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Since then, the story has become even more bizarre. SBF remains in the Bahamas, reportedly being held by authorities. Other FTX officials are rumored to be on the run, trying to escape to Dubai, where they do not face any extradition laws. There has been a hack of FTX where hundreds of millions of funds were stolen and are now sitting in ETH. SBF built a backdoor to alter financial records without altering FTX compliance systems. And Alameda had an exclusive API key that allowed them to front-run FTX clients. There are more nefarious activities, which you can read all about in the post-mortems shared above. In addition, there is now a consumer class-action lawsuit against FTX and SBF with Tom Brady and the Golden State Warriors named in the suit, and the FBI is currently mulling over extraditing SBF back to the US.
Time will tell how this dynamic situation will play out, but it is now crystal clear that FTX and Alameda Research were outright fraudulent operations and that SBF should now be mentioned among legendary scammers like Bernie Madoff, Tom Petters, and Charles Ponzi himself.
The question becomes…what happens next? What will the fallout be for Bitcoin from this FTX fiasco?
Below are 5 outcomes that I believe we should expect to occur in Bitcoin moving forward.
1 — Contagion
One thing that all Bitcoiners should expect is that there will be more credit contagion from this mess. Now being discovered is the ridiculous amount of leverage that was in the system between FTX and all these lending desks. In addition, we still don’t know how many hedge funds, institutions, and startups custodied their funds on FTX who can no longer access them.
High levels of indebtedness in an industry can create vulnerabilities, amplify shocks, and increase instabilities. Increased levels of debt create greater interconnectedness and counterparty risk that leads to cascading liquidations that compound on one another. This can lead to contagion effects when one credit default leads to further falling asset prices, which leads to more defaults, and further falling asset prices, etc.
We are seeing this play out today with the FTX collapse. A perfect example of this can be observed within the Solana ecosystem.
It was well known that SBF was a huge investor in the Solana ecosystem. Here is an infamous tweet where he publicly announced his Solana purchases:
Not only that, but FTX created multiple tokens on the Solana platform that they then used to inflate their balance sheet, including Serum (SER), Oxygen (OXY), and Bonfida (FIDA).
Once the price of FTT started to tank, SBF and FTX began selling anything they could to meet their margin calls and remain solvent. This can be observed by looking at the price drops in all these illiquid Solana tokens.
The next question you should be asking yourself is, “Who holds a lot of Solana on their balance sheet?” Solana was a darling of institutional investors and hedge funds who all pumped this centralized token to the moon and now are caught with their pants around their ankles. We will most certainly see more funds become impaired from this price action. In that case, they will need to sell off assets to meet their own margin calls, and the contagion continues. It took over 6 months for the contagion to manifest itself from the Terra Luna and Three Arrows Capital blowups. I expect it may take several weeks or months before we see more bodies float to the surface from this FTX fraud.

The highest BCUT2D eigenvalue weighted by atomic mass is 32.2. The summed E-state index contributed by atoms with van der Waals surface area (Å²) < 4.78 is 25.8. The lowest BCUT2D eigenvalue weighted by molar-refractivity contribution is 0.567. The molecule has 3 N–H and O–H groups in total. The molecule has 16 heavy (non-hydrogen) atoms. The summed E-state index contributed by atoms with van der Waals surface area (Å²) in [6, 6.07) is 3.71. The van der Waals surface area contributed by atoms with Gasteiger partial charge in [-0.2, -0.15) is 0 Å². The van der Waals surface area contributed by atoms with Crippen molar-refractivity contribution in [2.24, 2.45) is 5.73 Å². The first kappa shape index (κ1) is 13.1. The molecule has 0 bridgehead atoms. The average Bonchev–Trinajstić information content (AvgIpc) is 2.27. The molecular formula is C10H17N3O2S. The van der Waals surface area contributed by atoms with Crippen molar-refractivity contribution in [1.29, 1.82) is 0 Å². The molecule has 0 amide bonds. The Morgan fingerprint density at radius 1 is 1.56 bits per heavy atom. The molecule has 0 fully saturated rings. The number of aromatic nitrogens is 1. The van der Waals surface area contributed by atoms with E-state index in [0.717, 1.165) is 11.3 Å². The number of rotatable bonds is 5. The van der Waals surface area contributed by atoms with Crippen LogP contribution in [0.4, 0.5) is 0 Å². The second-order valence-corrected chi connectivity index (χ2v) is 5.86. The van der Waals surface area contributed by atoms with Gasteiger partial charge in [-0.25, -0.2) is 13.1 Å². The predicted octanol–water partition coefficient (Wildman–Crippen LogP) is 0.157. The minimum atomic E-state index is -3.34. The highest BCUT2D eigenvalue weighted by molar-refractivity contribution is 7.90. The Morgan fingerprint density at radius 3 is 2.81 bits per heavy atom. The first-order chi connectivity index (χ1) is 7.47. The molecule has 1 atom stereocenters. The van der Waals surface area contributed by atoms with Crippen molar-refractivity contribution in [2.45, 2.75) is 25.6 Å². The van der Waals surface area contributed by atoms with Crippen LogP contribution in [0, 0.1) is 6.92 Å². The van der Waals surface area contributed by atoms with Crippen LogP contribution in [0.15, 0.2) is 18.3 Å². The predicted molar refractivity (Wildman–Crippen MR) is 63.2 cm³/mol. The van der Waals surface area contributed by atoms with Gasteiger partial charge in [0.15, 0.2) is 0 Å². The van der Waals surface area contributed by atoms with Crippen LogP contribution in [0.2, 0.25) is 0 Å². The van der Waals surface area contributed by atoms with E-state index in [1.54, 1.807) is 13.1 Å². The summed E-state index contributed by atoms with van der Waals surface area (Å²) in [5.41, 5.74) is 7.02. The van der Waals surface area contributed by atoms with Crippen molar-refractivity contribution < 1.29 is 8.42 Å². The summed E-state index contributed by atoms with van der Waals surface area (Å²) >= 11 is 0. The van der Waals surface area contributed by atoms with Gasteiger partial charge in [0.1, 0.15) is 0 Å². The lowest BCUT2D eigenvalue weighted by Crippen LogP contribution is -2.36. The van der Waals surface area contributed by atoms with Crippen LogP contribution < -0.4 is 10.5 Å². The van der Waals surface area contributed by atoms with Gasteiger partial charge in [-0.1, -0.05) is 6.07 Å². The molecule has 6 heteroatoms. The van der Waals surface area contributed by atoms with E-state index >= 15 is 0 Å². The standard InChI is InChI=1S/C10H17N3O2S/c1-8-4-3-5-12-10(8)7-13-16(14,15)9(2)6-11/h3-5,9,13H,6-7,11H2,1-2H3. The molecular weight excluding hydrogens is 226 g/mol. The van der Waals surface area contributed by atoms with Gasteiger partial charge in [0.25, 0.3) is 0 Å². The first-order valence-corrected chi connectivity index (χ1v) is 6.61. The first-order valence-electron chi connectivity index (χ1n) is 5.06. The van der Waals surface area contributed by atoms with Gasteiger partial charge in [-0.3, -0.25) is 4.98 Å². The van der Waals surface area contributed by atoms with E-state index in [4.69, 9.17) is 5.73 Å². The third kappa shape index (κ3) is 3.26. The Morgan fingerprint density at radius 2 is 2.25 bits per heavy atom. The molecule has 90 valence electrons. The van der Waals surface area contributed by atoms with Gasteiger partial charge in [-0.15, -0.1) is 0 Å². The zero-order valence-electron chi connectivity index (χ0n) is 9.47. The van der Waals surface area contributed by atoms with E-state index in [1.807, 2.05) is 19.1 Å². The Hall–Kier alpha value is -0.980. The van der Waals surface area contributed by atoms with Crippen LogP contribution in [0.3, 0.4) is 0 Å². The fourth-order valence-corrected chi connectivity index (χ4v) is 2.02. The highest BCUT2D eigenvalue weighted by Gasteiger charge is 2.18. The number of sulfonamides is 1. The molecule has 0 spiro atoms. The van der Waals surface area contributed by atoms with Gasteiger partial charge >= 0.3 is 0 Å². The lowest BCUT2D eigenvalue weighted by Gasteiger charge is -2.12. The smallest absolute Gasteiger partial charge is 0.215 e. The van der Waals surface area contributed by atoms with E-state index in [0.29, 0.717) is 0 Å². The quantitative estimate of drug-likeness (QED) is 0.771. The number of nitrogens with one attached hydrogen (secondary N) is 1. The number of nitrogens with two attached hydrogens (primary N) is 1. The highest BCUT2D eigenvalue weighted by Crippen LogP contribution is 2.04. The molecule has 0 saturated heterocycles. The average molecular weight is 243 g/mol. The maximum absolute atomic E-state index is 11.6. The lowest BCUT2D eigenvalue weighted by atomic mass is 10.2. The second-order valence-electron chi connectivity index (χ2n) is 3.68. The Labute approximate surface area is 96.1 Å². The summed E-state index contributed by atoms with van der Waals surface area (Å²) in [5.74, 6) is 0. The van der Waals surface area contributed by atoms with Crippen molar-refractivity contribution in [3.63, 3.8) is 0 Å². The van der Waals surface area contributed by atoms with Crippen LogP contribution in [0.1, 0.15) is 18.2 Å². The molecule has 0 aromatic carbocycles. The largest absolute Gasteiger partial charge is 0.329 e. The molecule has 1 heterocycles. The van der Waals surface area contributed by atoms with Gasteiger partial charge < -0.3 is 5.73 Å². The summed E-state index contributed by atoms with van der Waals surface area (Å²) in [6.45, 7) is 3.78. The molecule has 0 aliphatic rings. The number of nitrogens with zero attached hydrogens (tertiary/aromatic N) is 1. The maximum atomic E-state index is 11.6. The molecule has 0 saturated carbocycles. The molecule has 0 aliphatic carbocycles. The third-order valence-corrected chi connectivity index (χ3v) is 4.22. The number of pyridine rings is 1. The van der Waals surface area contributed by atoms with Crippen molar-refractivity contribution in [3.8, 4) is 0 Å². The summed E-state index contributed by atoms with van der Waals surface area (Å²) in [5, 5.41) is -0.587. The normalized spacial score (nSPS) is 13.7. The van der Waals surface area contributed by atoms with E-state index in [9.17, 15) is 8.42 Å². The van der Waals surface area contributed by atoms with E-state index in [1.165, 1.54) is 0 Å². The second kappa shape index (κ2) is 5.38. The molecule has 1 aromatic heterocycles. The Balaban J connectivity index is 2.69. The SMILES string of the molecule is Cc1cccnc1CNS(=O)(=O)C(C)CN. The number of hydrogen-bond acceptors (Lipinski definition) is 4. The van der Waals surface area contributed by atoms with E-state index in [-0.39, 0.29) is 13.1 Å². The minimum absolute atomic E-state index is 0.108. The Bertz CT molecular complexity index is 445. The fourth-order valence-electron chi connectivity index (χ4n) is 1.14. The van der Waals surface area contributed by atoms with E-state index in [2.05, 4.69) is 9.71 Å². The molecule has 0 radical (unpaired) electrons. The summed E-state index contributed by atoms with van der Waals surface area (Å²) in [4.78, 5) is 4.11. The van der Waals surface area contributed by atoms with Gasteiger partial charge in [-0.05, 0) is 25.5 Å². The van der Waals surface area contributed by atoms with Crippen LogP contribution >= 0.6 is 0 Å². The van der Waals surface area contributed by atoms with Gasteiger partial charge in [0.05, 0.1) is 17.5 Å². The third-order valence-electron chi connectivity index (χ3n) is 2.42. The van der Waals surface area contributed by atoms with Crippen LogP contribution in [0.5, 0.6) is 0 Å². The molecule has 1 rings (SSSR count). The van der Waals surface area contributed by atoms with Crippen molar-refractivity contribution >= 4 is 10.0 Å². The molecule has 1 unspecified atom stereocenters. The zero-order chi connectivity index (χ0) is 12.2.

We have already seen major cryptocurrency companies announce bankruptcy since the FTX fiasco began. BlockFi sent out this tweet on November 11th and froze customer withdrawals.
According to the WSJ, BlockFi is now preparing to file for potential bankruptcy after halting customer deposits and withdrawals
SBF had a massive amount of investments and acquisitions that now will be impacted in various degrees of severity. We have not yet seen all the damage that has been done by this destruction of wealth. Here is a great graphic that shows the extent of SBF’s fingerprints:
The other way that this calamity will impact the market is hedge funds and other entities that did not protect themselves properly from counterparty risk when it came to the custody of their fund’s assets. An example of this was when Ikigai, a crypto hedge fund, announced that a majority of the fund’s assets are stuck on FTX and it may need to “move into winddown mode.”
Galois Capital also announced it had 50% of its assets locked up on FTX worth $100 million, and Multicoin Capital was another firm with 24% of its assets held on the exchange worth approximately $863 million. All of these entities were victims of SBF’s fraudulent operation. I have empathy for them, but it is honestly mindblowing that these firms held a significant portion of investor funds at a single counterparty with a shady operator of a mostly offshore business. But here we are. There are most certainly entities that we don’t know about yet that will reveal themselves over the coming weeks and months.
Moral of the story — the fallout from this FTX collapse is just getting started. The second-largest cryptocurrency exchange, valued at $32 billion dollars doesn’t go bankrupt in days to only leave a little bit of damage. There will be more body bags. We will discover more exchanges, hedge funds, mining companies, startups, and other institutions that had exposure to FTX in some form or fashion.
There will be more blood. Expect it.
Probably the biggest silver lining from this entire mess has been that more people are understanding why it is so important to self-custody their bitcoin. At Swan, we are constantly advocating that people take self-custody because (1) it removes counterparty risk, (2) it is how bitcoin was supposed to be used in a self-sovereign way, and (3) it helps decentralize the bitcoin in circulation.
Yet no matter how many times we say it, meme it, or write it, some people, unfortunately, need to learn the hard way before they understand why self-custody is important. This FTX event and the contagion that has followed has woken people up to the merits of “not your keys, not your coins.” With each entity that freezes withdrawals, individuals are realizing that they did not actually own any bitcoin when they gave it to a third party to hold on to.